Contributed by Bryce Mander, PhD
A new landmark study from researchers in Boston was published in Science this month. This study linked human brain waves during deep sleep, called “slow waves,” with the pulsating flow of cerebrospinal fluid (CSF) through the brain.
This study is important because it is the first to directly link sleeping brain waves with a mechanism thought to clear the brain of metabolic waste and toxins, called the “glymphatic system.” Prior studies in rodents indicate that the glymphatic system actively clears Alzheimer’s disease pathology, as well as other toxins and waste products, from the brain.
Furthermore, the study reveals that this process depends on slow waves during deep sleep in humans, which has implications for the role of sleep in Alzheimer’s disease risk and progression. Slow waves are disrupted by both aging and Alzheimer’s disease, but behavioral, electrical, and pharmacological interventions may be able to counteract this disruption.
Future studies will need to build on this study’s findings by examining how slow wave-dependent CSF pulsating flow is related to the burden and accumulation of waste and toxins in Alzheimer’s disease, and whether slow wave treatment interventions impact CSF flow and prevent this pathological accumulation.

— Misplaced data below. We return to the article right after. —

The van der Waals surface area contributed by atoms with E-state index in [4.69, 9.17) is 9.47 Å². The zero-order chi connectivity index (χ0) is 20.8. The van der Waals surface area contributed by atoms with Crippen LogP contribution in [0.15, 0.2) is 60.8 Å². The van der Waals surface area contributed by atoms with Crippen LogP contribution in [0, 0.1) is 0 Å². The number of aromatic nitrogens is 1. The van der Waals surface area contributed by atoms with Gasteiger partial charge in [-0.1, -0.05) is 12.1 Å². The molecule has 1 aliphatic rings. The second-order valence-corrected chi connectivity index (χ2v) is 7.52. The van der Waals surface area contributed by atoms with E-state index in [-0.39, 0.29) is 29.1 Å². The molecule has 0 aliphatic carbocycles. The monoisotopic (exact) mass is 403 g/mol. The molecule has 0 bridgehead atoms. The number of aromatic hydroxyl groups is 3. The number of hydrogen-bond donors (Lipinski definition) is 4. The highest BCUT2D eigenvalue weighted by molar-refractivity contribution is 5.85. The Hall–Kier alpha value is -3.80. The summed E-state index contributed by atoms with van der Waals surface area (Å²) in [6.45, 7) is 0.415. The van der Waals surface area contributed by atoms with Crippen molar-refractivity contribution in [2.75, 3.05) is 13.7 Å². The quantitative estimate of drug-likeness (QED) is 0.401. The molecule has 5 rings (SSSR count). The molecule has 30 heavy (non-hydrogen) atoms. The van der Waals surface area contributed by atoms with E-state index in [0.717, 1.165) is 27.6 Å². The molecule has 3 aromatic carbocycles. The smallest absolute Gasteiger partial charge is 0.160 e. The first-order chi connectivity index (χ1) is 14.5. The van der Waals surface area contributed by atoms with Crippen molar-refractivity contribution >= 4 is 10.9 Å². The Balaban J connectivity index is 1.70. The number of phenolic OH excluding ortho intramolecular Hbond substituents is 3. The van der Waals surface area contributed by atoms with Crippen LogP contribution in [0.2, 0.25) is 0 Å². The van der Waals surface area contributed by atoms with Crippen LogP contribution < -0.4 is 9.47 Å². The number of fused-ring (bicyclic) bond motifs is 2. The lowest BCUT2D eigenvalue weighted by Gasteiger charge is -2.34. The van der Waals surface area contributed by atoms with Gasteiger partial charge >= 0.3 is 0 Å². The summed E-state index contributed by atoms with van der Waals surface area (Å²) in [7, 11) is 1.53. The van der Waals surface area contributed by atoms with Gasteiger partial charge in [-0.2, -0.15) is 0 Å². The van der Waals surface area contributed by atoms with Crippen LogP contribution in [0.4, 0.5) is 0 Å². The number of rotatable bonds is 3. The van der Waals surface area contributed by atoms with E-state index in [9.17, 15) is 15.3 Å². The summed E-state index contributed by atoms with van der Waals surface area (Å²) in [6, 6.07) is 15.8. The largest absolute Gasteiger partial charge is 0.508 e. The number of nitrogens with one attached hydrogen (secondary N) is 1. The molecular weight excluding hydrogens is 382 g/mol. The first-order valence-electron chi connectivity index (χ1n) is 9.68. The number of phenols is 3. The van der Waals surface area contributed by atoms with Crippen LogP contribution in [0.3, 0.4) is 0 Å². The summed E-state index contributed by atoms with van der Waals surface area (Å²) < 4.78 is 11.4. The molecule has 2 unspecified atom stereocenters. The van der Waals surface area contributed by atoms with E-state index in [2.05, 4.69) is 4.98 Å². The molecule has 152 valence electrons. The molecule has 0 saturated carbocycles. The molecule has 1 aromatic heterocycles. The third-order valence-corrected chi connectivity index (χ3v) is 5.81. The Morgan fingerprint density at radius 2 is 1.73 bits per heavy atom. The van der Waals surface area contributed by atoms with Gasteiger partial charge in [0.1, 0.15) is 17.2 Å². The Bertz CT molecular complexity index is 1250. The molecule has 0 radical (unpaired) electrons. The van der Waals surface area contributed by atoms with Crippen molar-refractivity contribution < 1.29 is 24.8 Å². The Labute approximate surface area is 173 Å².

Bryce Mander, PhD, is Assistant Professor of Psychiatry & Human Behavior at UCI. He received his PhD in Neuroscience at Northwestern University, and completed his postdoctoral fellowship in the Department of Psychology at UC Berkeley. His research looks at how sleep disturbance impacts brain function, thinking, and memory in older adults, particularly those at risk for dementia. In his studies, he combines the use of multiple brain imaging tools, such as MRI, EEG, and PET, with behavioral testing to uncover the mechanisms linking sleep disturbance to cognitive decline in later life. Dr. Mander is one of the fields leading experts in the neuroscience of sleep and has published many important findings on the link between sleep and brain health.